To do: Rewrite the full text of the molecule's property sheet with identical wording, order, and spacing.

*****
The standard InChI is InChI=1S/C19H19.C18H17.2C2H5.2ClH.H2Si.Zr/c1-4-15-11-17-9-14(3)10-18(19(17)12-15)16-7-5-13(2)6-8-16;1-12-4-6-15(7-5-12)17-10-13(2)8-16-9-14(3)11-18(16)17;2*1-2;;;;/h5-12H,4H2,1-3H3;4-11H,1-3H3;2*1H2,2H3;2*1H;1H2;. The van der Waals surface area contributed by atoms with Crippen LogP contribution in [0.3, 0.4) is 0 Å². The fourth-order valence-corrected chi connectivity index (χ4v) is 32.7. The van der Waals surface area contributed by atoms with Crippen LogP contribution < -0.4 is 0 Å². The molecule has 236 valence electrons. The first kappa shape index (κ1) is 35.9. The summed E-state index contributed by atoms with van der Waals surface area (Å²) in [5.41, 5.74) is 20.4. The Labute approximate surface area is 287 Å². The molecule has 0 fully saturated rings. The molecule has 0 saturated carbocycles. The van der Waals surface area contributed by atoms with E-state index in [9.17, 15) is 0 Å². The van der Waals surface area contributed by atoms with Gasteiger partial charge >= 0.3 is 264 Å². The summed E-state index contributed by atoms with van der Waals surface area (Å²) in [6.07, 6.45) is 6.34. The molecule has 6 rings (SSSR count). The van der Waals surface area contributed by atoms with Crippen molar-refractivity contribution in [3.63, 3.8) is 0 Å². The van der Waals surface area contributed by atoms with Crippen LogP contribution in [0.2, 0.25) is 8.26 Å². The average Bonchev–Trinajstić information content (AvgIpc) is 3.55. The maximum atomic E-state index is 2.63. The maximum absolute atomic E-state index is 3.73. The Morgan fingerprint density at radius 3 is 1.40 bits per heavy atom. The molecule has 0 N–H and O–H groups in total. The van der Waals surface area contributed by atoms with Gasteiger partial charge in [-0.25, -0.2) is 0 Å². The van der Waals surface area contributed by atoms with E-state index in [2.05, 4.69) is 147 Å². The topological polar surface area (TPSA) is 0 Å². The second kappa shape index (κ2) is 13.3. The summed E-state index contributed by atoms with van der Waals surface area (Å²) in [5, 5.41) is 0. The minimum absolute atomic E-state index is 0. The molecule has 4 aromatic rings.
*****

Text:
The standard InChI is InChI=1S/C19H19.C18H17.2C2H5.2ClH.H2Si.Zr/c1-4-15-11-17-9-14(3)10-18(19(17)12-15)16-7-5-13(2)6-8-16;1-12-4-6-15(7-5-12)17-10-13(2)8-16-9-14(3)11-18(16)17;2*1-2;;;;/h5-12H,4H2,1-3H3;4-11H,1-3H3;2*1H2,2H3;2*1H;1H2;. The van der Waals surface area contributed by atoms with Crippen LogP contribution in [0.3, 0.4) is 0 Å². The fourth-order valence-corrected chi connectivity index (χ4v) is 32.7. The van der Waals surface area contributed by atoms with Crippen LogP contribution < -0.4 is 0 Å². The molecule has 236 valence electrons. The first kappa shape index (κ1) is 35.9. The summed E-state index contributed by atoms with van der Waals surface area (Å²) in [5.41, 5.74) is 20.4. The Labute approximate surface area is 287 Å². The molecule has 0 fully saturated rings. The molecule has 0 saturated carbocycles. The van der Waals surface area contributed by atoms with E-state index in [9.17, 15) is 0 Å². The van der Waals surface area contributed by atoms with Gasteiger partial charge >= 0.3 is 264 Å². The summed E-state index contributed by atoms with van der Waals surface area (Å²) in [6.07, 6.45) is 6.34. The molecule has 6 rings (SSSR count). The van der Waals surface area contributed by atoms with Crippen molar-refractivity contribution in [3.63, 3.8) is 0 Å². The van der Waals surface area contributed by atoms with Crippen LogP contribution in [0.2, 0.25) is 8.26 Å². The average Bonchev–Trinajstić information content (AvgIpc) is 3.55. The maximum atomic E-state index is 2.63. The maximum absolute atomic E-state index is 3.73. The Morgan fingerprint density at radius 3 is 1.40 bits per heavy atom. The molecule has 0 N–H and O–H groups in total. The van der Waals surface area contributed by atoms with Gasteiger partial charge in [-0.25, -0.2) is 0 Å². The van der Waals surface area contributed by atoms with E-state index in [2.05, 4.69) is 147 Å². The topological polar surface area (TPSA) is 0 Å². The second kappa shape index (κ2) is 13.3. The summed E-state index contributed by atoms with van der Waals surface area (Å²) in [5, 5.41) is 0. The minimum absolute atomic E-state index is 0. The molecule has 4 aromatic rings.